Ideally, you would have windows or doors aligned so you have an infinite span on either side of the throat tools. I would even consider cut a hole in the side of shelves if I had to put them in the way and adding strategically placed windows or trap doors in walls so work could pass through. Consider: Here is a 12' 2x4; drill holes on 12" centers along the entire length and band saw a notch in each end.

Alternatively, you can mount the throat tools near the door on casters so you can slide them forward and have the full length of the garage on one side and the full length of outside on the other. Having everything on wheels means you can reconfigure to the needs of the job.

Really depends on the specific 3D geometry of your tools and what you work on. There are tradeoffs you have to weigh for yourself.

Or you can just abandon the illusion that you will every be able to park your car inside :)

portlandRon
02-12-2010, 09:44 PM
Place the lathe so that you are looking out into the garage rather then at a wall. Then you can but stuff against the back side. I have had my lathe that way for years and it's a lot nicer to be able to look up and not just see a wall. Also stops anyone from coming up behind you when you are running it.

Roy Andrews
02-12-2010, 10:30 PM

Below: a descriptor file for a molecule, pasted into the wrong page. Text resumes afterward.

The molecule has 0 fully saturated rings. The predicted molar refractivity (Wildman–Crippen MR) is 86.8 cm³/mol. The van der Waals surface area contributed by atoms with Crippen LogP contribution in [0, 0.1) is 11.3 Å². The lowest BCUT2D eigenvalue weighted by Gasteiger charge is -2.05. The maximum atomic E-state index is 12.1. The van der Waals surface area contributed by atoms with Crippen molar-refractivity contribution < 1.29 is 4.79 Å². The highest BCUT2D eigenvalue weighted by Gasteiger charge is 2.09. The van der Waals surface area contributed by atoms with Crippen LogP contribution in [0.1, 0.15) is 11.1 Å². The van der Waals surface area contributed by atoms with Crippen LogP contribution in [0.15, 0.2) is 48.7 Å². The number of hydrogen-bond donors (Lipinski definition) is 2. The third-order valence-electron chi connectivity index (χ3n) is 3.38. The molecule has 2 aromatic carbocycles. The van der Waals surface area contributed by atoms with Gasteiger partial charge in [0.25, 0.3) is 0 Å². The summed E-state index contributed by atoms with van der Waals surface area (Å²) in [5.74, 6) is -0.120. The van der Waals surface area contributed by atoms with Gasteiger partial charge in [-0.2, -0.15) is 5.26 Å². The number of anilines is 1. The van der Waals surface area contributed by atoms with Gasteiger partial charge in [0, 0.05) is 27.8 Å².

you don't say what is on the walls so i will say to put the tool box where the shelve is at the front door and cut that shelve in half and put half above the compressor and half above the lathe. i put up a bunch of shelving and cabinets above all my benches and short tools and cleared up a lot of floor.

cuemaker
02-12-2010, 10:57 PM
Ok, I do have one hanging set of shelves..but moveable...

I was thinking of a shelf above the compressor..not sure yet...

Here are more layouts..I like each..no one stands out...

In the last 2, where the lathe is against the walls, there is a window...

Also, the bandsaw is very movable. It cuts metal, but its not a big one. The DP is not very movable.. The little shelf in the drawing is used for chemical and the what not..the big shelf holds all my extra junk... any extra wall space will be taken up with a table/bench to store more junk..